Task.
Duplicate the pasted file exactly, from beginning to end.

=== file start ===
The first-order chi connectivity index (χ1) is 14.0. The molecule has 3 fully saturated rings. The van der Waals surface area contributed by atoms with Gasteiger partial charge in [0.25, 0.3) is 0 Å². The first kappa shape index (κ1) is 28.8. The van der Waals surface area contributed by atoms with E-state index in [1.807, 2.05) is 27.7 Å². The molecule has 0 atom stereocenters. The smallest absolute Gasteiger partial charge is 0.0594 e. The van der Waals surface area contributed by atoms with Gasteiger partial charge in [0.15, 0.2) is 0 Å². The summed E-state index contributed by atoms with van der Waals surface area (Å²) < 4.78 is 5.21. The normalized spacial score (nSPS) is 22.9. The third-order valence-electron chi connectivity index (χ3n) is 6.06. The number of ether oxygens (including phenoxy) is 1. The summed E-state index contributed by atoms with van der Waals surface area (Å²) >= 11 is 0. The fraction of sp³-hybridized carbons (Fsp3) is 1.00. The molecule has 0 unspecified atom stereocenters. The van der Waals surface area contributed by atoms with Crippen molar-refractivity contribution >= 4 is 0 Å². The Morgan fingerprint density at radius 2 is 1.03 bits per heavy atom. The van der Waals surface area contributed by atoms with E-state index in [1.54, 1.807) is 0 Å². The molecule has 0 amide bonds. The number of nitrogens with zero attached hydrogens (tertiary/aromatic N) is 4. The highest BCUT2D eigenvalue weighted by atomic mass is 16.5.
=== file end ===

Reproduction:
The first-order chi connectivity index (χ1) is 14.0. The molecule has 3 fully saturated rings. The van der Waals surface area contributed by atoms with Gasteiger partial charge in [0.25, 0.3) is 0 Å². The first kappa shape index (κ1) is 28.8. The van der Waals surface area contributed by atoms with E-state index in [1.807, 2.05) is 27.7 Å². The molecule has 0 atom stereocenters. The smallest absolute Gasteiger partial charge is 0.0594 e. The van der Waals surface area contributed by atoms with Gasteiger partial charge in [0.15, 0.2) is 0 Å². The summed E-state index contributed by atoms with van der Waals surface area (Å²) < 4.78 is 5.21. The normalized spacial score (nSPS) is 22.9. The third-order valence-electron chi connectivity index (χ3n) is 6.06. The number of ether oxygens (including phenoxy) is 1. The summed E-state index contributed by atoms with van der Waals surface area (Å²) >= 11 is 0. The fraction of sp³-hybridized carbons (Fsp3) is 1.00. The molecule has 0 unspecified atom stereocenters. The van der Waals surface area contributed by atoms with Crippen molar-refractivity contribution >= 4 is 0 Å². The Morgan fingerprint density at radius 2 is 1.03 bits per heavy atom. The van der Waals surface area contributed by atoms with E-state index in [1.54, 1.807) is 0 Å². The molecule has 0 amide bonds. The number of nitrogens with zero attached hydrogens (tertiary/aromatic N) is 4. The highest BCUT2D eigenvalue weighted by atomic mass is 16.5.